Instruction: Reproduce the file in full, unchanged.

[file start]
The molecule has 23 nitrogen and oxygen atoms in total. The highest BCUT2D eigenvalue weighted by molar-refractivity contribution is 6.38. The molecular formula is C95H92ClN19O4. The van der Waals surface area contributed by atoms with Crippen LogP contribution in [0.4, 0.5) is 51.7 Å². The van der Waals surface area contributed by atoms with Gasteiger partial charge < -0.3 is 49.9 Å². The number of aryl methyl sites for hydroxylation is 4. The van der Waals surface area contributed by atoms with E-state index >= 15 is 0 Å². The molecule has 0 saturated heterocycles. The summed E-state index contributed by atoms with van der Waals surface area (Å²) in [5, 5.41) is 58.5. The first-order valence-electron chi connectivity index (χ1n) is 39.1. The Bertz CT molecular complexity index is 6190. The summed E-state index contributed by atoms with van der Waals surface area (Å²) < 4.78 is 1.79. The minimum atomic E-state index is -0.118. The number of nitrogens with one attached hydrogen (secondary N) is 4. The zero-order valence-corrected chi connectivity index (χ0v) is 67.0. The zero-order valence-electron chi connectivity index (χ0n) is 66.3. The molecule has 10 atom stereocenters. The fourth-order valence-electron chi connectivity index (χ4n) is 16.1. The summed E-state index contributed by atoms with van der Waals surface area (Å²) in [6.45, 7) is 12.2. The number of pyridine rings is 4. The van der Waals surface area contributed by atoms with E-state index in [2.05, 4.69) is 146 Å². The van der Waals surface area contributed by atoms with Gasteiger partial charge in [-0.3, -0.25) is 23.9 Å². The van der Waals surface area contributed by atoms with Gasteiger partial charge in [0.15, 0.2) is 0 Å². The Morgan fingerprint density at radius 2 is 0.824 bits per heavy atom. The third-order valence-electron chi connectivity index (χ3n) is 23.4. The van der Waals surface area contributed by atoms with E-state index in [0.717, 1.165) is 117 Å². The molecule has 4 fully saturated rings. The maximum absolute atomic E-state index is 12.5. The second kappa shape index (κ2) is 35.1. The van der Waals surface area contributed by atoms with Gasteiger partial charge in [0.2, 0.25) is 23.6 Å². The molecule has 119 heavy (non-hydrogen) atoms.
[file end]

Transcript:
The molecule has 23 nitrogen and oxygen atoms in total. The highest BCUT2D eigenvalue weighted by molar-refractivity contribution is 6.38. The molecular formula is C95H92ClN19O4. The van der Waals surface area contributed by atoms with Crippen LogP contribution in [0.4, 0.5) is 51.7 Å². The van der Waals surface area contributed by atoms with Gasteiger partial charge < -0.3 is 49.9 Å². The number of aryl methyl sites for hydroxylation is 4. The van der Waals surface area contributed by atoms with E-state index >= 15 is 0 Å². The molecule has 0 saturated heterocycles. The summed E-state index contributed by atoms with van der Waals surface area (Å²) in [5, 5.41) is 58.5. The first-order valence-electron chi connectivity index (χ1n) is 39.1. The Bertz CT molecular complexity index is 6190. The summed E-state index contributed by atoms with van der Waals surface area (Å²) < 4.78 is 1.79. The minimum atomic E-state index is -0.118. The number of nitrogens with one attached hydrogen (secondary N) is 4. The zero-order valence-corrected chi connectivity index (χ0v) is 67.0. The zero-order valence-electron chi connectivity index (χ0n) is 66.3. The molecule has 10 atom stereocenters. The fourth-order valence-electron chi connectivity index (χ4n) is 16.1. The summed E-state index contributed by atoms with van der Waals surface area (Å²) in [6.45, 7) is 12.2. The number of pyridine rings is 4. The van der Waals surface area contributed by atoms with E-state index in [2.05, 4.69) is 146 Å². The van der Waals surface area contributed by atoms with Gasteiger partial charge in [-0.3, -0.25) is 23.9 Å². The van der Waals surface area contributed by atoms with Gasteiger partial charge in [0.15, 0.2) is 0 Å². The Morgan fingerprint density at radius 2 is 0.824 bits per heavy atom. The third-order valence-electron chi connectivity index (χ3n) is 23.4. The van der Waals surface area contributed by atoms with E-state index in [0.717, 1.165) is 117 Å². The molecule has 4 fully saturated rings. The maximum absolute atomic E-state index is 12.5. The second kappa shape index (κ2) is 35.1. The van der Waals surface area contributed by atoms with Gasteiger partial charge in [0.2, 0.25) is 23.6 Å². The molecule has 119 heavy (non-hydrogen) atoms.